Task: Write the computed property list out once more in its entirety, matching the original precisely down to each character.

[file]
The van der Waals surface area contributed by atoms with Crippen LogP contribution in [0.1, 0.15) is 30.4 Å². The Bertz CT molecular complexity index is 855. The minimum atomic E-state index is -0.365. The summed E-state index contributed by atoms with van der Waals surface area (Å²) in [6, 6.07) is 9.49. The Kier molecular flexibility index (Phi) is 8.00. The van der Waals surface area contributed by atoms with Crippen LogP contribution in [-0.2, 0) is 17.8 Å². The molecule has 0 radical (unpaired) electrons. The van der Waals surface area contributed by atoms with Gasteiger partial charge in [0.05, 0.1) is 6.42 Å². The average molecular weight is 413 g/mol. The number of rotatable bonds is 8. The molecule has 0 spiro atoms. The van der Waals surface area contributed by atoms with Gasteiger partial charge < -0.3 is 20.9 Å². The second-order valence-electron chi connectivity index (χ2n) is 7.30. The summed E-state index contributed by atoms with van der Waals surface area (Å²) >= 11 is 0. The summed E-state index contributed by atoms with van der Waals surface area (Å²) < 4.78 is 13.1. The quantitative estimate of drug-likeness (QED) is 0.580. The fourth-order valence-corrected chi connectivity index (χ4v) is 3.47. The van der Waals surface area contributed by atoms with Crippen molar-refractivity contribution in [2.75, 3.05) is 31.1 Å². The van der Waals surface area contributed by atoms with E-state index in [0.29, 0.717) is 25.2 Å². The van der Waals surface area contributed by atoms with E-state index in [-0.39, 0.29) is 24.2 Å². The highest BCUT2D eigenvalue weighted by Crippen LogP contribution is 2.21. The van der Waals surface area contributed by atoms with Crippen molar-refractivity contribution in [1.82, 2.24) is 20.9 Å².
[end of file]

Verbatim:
The van der Waals surface area contributed by atoms with Crippen LogP contribution in [0.1, 0.15) is 30.4 Å². The Bertz CT molecular complexity index is 855. The minimum atomic E-state index is -0.365. The summed E-state index contributed by atoms with van der Waals surface area (Å²) in [6, 6.07) is 9.49. The Kier molecular flexibility index (Phi) is 8.00. The van der Waals surface area contributed by atoms with Crippen LogP contribution in [-0.2, 0) is 17.8 Å². The molecule has 0 radical (unpaired) electrons. The van der Waals surface area contributed by atoms with Gasteiger partial charge in [0.05, 0.1) is 6.42 Å². The average molecular weight is 413 g/mol. The number of rotatable bonds is 8. The molecule has 0 spiro atoms. The van der Waals surface area contributed by atoms with Gasteiger partial charge < -0.3 is 20.9 Å². The second-order valence-electron chi connectivity index (χ2n) is 7.30. The summed E-state index contributed by atoms with van der Waals surface area (Å²) >= 11 is 0. The summed E-state index contributed by atoms with van der Waals surface area (Å²) < 4.78 is 13.1. The quantitative estimate of drug-likeness (QED) is 0.580. The fourth-order valence-corrected chi connectivity index (χ4v) is 3.47. The van der Waals surface area contributed by atoms with Crippen molar-refractivity contribution in [2.75, 3.05) is 31.1 Å². The van der Waals surface area contributed by atoms with E-state index in [0.29, 0.717) is 25.2 Å². The van der Waals surface area contributed by atoms with E-state index in [-0.39, 0.29) is 24.2 Å². The highest BCUT2D eigenvalue weighted by Crippen LogP contribution is 2.21. The van der Waals surface area contributed by atoms with Crippen molar-refractivity contribution in [1.82, 2.24) is 20.9 Å².